Players will naturally chat with each other at the beginning of the game which is good because they are now engaging with the strangers, they entered the game with. But until they understand how they relate with the primary system of mechanics they won’t really understand how they relate to other players within the game space. We must make it very clear what is at stake for each player, and we have to show them early on that their choices really matter by providing immediate feedback after they take their first initial actions. This creates a strong feeling of agency that will get them excited about their role in the game instead of making them feel lost or powerless to affect change within the game. If their roles are asymmetric then they could become resentful if they feel that another player has a far more important role to play than they do. They should feel that fulfilling the responsibilities of their role is critical to their team and to the game itself.
Secondary mechanical systems can be introduced more subtlety
The Primary mechanism by itself is not enough to build a dynamic simulation or interesting game. We need secondary mechanical systems to surprise the players and allow for complications to emerge. These are the mechanics that can be introduced later on in the game and only initially to a certain handful of roles, or even perhaps only late in the game. But once these secondary mechanics exert a major influence on the primary system, their functioning must become clear to everyone.
While players may possess incomplete understanding of the secondary systems, make sure the GM (Game Master) can easily understand them all by describing their function, timing, and reason for existing in the Instructor Manual. It is a good idea to map out all of the systems visually using some type of flow chart to show how each system interacts with the others in one big illustration. This will help the GM not to be overwhelmed by all of the rules if they are not the designer. This is also helpful for Control Player Referees because they can often be more helpful if they know which other systems their choices will directly or indirectly affect, and which Control Players they should check in with about changing rules, increasing or reducing rewards, identifying missing components, or who to ask questions.
It is important that any information, available action, or effect introduced by a card pays off. Like Chekhov’s gun, if you introduce a gun at the beginning of a film, someone should get shot by the end. The problem is that actions often involve both the engagement of multiple players and adjudication by a control player.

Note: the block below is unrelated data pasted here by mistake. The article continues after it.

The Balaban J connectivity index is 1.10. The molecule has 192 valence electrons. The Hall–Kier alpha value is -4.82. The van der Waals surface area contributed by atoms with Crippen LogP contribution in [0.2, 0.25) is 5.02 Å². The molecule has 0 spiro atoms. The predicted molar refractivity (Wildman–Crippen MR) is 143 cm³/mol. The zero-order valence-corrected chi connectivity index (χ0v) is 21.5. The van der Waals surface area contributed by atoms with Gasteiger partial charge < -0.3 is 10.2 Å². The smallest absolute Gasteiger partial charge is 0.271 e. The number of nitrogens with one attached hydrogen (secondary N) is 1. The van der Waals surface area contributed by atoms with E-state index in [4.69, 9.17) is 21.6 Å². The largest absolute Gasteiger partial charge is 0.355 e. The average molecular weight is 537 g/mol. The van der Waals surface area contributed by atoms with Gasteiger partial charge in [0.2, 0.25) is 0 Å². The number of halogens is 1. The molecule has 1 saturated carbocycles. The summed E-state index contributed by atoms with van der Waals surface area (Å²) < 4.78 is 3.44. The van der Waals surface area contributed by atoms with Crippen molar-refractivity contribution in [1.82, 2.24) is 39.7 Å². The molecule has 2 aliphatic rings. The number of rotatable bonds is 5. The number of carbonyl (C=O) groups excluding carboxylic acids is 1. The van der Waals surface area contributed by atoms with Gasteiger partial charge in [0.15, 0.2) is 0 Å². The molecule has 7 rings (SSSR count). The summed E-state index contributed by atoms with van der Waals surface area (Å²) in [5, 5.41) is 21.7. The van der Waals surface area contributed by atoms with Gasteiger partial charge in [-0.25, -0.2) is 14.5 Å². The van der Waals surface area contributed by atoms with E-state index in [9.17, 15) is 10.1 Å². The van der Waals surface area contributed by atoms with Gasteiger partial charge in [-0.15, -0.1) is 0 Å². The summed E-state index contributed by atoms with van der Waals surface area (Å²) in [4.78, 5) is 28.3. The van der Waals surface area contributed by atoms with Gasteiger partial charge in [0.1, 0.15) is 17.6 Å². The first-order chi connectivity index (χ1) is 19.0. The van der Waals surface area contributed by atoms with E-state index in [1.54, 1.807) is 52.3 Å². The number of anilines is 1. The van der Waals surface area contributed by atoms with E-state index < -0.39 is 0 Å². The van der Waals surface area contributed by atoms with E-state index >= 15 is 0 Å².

The results of player actions should not be concealed or so subtle that they cannot be easily detected. If players cannot see this relationship, the game begins to seem arbitrary and/or remote and players lose interest.
Players need to understand what is happening, why it is happening, and what it has to do with them. If they can then they will continue to engage with the mechanism and the other players.
I put in a lot of effort to give players lots of information, mechanics, and relationships with other players. But by using similar components to do all three it was not clear to players whether what I was giving them was a thematic elements with no real mechanic which we often refer to as fluff, or whether I was providing them with a mechanic that affected other players, and it was unclear when or how they should expect engagement with these mechanics to pay off. Would they even see the results of their decisions?
This problem was made worse by the fact that some players did not show up to fulfill their roles. Was a mechanic not paying off because the other players it affects were not in the game?
I worked really hard to make every role in the game critical so that every player would feel that their role mattered. But when players did not show up, and other players on the waiting list did show up, I did not have enough time or manpower to figure out quickly enough which roles were missing and which could be replaced.
While facilitators can hardly be blamed for players not showing up, designers know this is a common problem for megagames so we must design for it. I don’t have a clear solution for solving this problem, but we can at least abstractly identify a principle by which to find a solution which I will call, “redundancy.”
Check out Part 2 of Shaun’s blog where he discusses what players want to know vs what they need to know, amongst other points here.
If you’d like to discuss the items raised by Shaun, head over to our Facebook group now and catch up with the discussion there, or if you’re the first one, tell us what you think!